The same old promise again
In the face of student protests for road safety, transport owners and workers yesterday came up with the same old promises of not operating buses on daily contracts, and scrutinising licences before appointing drivers.
“We swear by God that we will not run our vehicles on contract basis. We will properly examine drivers' licences and their experience before their appointment,” more than a thousand transport owners and workers chorused at a programme yesterday.
With hands raised, they took the oath, administered by Dhaka Road Transport Owners Association (DRTOA) General Secretary Khondaker Enayet Ullah, at Mohanagar Natya Mancha in the capital's Gulistan.
Many bus owners rent out their vehicles to drivers on daily contracts. In this system, drivers pay a specific amount to the owner and to maximise profits, they drive recklessly to make as many trips as possible in a day, say road safety campaigners.
This contractual operation creates an unhealthy competition among buses for passengers, which often results in accidents.
One such race is blamed for the tragic death of two college students in the city's Shewra on July 29, last year.
The incident touched off an unprecedented student movement for safe roads. Later on August 8, DRTOA pledged to abolish the system of daily contracts with drivers and their helpers to prevent races among buses.
Around 2,100 transport owners supported the DRTOA executive committee's decision raising their hands in the air at a meeting on September 17 last year at the same venue.
But things have not changed much. The contract system continues and lives keep perishing on roads.
On Tuesday, Abrar Ahmed Chowdhury, a student of Bangladesh University of Professionals (BUP), was run over and killed by a bus racing with another near Bashundhara Residential Area.
The incident, which happened while the 20-year-old was reportedly using a zebra crossing, led to fresh student protests in the capital for the last two days.
Even at yesterday's programme, several transport owners and workers admitted that many buses run on contracts, making the roads “a dangerous place”.
Dhaka Sarak Paribahan Malik Sramik Oikya Parishad, a platform of Dhaka-based transport owner and workers, organised the meeting to reconstitute their committee, but issues relating to road fatalities dominated it.
At the beginning of the meeting, Enayet Ullah threw a number of questions: “Will such accidents continue to occur? Will indiscipline continue to rule the road? Will student protests go on? Can't we do anything in this regard?”
Shahidullah Shahin, a transport workers' leader, said many owners still rent out their buses to drivers on daily contracts, leading to an unhealthy competition among the vehicles for passengers.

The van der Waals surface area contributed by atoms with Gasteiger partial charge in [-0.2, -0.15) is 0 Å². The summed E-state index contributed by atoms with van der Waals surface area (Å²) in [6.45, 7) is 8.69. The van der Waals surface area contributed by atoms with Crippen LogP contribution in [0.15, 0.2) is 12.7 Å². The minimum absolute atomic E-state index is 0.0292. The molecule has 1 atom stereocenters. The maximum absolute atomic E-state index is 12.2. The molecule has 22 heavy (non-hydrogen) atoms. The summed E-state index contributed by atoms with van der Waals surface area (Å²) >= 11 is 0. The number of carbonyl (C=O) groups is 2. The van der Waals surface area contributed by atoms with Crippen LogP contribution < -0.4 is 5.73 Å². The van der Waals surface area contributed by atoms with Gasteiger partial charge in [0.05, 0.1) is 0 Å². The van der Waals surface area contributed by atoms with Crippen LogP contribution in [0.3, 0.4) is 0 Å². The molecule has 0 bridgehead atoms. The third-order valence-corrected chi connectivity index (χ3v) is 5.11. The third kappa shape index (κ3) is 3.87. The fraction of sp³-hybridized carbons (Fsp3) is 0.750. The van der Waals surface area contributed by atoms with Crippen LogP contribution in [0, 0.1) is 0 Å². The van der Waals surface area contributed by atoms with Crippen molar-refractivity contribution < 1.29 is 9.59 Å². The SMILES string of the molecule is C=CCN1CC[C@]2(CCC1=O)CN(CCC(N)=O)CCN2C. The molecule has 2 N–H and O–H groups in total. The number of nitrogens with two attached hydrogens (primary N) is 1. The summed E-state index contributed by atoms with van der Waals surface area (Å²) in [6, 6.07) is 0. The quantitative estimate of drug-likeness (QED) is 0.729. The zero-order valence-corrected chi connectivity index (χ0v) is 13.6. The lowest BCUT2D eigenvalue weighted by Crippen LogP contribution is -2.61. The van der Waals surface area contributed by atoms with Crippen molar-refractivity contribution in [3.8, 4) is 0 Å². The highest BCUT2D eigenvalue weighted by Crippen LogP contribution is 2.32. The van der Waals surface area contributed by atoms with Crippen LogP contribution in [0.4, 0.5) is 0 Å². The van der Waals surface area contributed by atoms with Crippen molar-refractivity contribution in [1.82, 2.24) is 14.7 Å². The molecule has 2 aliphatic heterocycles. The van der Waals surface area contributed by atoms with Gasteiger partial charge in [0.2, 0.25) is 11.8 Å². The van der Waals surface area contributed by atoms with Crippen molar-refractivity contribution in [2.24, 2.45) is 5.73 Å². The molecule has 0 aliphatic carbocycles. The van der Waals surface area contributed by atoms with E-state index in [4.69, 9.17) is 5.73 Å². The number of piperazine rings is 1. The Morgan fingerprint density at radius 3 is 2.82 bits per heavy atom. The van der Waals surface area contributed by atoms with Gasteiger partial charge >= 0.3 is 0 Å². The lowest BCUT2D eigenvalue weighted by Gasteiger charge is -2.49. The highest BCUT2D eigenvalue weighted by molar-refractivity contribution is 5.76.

Those owners give their vehicles to drivers' assistants and their contractors, instead of skilled drivers, he said, adding, “Please don't do it to satisfy your greed… I request all owners to stop doing it right now.”
Karam Ali, general secretary of Bangladesh Road Transport Workers' Union, said zebra crossings were supposed to be safe for pedestrians.
“How could the accident [which left Abrar dead] take place on a zebra crossing? The responsible person should face actions,” he said.
Karam said on several occasions, they had asked owners and workers not to run the daily contract system, but only five to 10 percent of them paid heed.
Enayet Ullah said, “I don't go to TV talk shows anymore. Why? It's because I have nothing to say. We are the guilty ones.
“Why the bus did not stop at the zebra crossing? Will you be able to show any excuse?”
He said they would take some strict decisions. “Oikya Parishad will be on the streets to bring discipline there …We will not spare anyone.”
Enayet said if any company rents out their buses on contract basis, they would recommend that Bangladesh Road Transport Authority (BRTA) cancels its registration. “After that, the association will acquire all the buses of that company,” he said.
However, such decisions are not new as well.
On August 8 last year, when announcing his association's decision to abolish the daily contract system, Enayet had said, “Vehicles of no company can operate under contract system from tomorrow [Thursday]. If anyone does so, legal action, including [recommendation for] cancellation of registration of the company, would be taken.”
The association did not make any such recommendation until yesterday, one of its leaders told The Daily Star last night.
He said after the August 8 announcement, they had formed five teams to conduct drives against vehicles operating on contract basis and take actions, including stopping their operation until they would change the system.
According to the transport leader, almost half of the buses on the city streets run under the daily contract system.
“Actually owners are forced to follow the system, because fare collection is a tough job,” he added.
BUSES INVOLVED IN MOST ACCIDENTS
According to the Buet's Accident Research Institute (ARI), a total of 699 people were killed in 666 accidents in Dhaka city between March 2016 and December 2018.
Buses were involved in 354 of the accidents (53.15 percent), according to the ARI, which prepared the report on the basis of newspaper reports.
ARI Assistant Professor Kazi Md Saifun Newaz said although the number of buses in the city was comparatively smaller than that of other vehicles, buses were linked to the highest number of road accidents.
Unhealthy competition for passengers among buses, reckless driving and indiscipline in the sector are the main reasons for the crashes, he told this newspaper.
Currently, there are some 366 routes in Dhaka and adjacent areas while the numbers of approved buses and minibuses are 6,167 and 2,805 respectively, said a BRTA official.